Mario Pavone and Orange Double Tenor Ensemble (Prospect, CT) In anticipation of his 70th birthday, Pavone will compose a polyrhythmic work for sextet that alternates composed sections with structured and open improvised sections. The five-part suite will feature tenor and soprano saxophones, trumpet, piano, bass, and drum set.

Adam Rudolph's Moving Pictures (Maplewood, NJ) Yeyi: A Wordless Psalm of Protypical Vibrations is envisioned as a 12-part suite for six multi-instrumental improvisers. The work will investigate rhythm themes, thematic melodies based on intervallic materials and develop Rudolph's "Cyclic Verticalism" and prototypical signal rhythm patterns. Instrumentation includes winds (B-flat and bass clarinet, soprano saxophone, bansuri, hichiriki, shakuhachi, bass, C and alto flute, cornet, flugelhorn, and kuduhorn), strings (guitars, oud, banjo, dotar, and sintir), and percussion (djembe, dumbek, tarija, cajon, bata, conga, thumb piano, bender, qarqaba, gongs, slit drum, marimbula, udu drum, caxixi, achimevu, and drum set).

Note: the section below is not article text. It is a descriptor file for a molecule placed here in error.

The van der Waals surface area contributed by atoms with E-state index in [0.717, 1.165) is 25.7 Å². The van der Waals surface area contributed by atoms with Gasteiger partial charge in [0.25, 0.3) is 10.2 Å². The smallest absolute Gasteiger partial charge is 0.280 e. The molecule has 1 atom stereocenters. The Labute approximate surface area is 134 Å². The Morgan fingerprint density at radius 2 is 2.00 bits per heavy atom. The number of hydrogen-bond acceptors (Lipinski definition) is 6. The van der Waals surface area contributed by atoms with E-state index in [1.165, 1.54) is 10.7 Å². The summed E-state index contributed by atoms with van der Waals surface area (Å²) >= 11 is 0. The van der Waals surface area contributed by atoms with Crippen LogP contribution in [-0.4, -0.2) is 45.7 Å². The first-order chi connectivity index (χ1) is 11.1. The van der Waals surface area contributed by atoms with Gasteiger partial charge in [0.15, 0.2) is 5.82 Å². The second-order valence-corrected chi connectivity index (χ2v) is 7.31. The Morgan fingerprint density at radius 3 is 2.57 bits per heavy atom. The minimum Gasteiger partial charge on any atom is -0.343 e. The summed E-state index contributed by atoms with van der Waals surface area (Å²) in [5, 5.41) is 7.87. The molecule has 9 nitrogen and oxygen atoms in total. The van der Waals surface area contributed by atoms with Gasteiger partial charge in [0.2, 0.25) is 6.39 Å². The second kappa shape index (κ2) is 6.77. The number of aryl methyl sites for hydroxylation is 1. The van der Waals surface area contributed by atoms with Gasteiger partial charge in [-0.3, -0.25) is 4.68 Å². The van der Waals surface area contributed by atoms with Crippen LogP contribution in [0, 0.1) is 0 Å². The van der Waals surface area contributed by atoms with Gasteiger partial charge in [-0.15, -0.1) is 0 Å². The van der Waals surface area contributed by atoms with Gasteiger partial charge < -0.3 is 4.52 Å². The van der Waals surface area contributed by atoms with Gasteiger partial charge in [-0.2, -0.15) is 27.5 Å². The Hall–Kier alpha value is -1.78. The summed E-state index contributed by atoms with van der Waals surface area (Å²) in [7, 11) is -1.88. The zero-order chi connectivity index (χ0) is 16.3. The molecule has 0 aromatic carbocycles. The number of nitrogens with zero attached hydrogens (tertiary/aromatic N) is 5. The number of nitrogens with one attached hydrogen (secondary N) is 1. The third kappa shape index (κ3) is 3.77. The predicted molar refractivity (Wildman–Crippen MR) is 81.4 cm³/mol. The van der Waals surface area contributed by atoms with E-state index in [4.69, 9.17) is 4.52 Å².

Chamber Music America was founded in 1977 to develop and strengthen an evolving chamber music community. With a membership of over 6,000, including musicians, ensembles, presenters, artists' managers, educators, music businesses, and advocates of ensemble music, CMA welcomes members representing a wide range of musical styles and traditions. In addition to its funding programs, CMA provides its members with consulting services, access to health and instrument insurance, conferences, seminars and several publications, including Chamber Music magazine, and a website www.chamber-music.org.

The mission of the Doris Duke Charitable Foundation is to improve the quality of people's lives through grants supporting the performing arts, environmental conservation, medical research and the prevention of child maltreatment, and through preservation of the cultural and environmental legacy of Doris Duke's properties. Visit www.ddcf.org.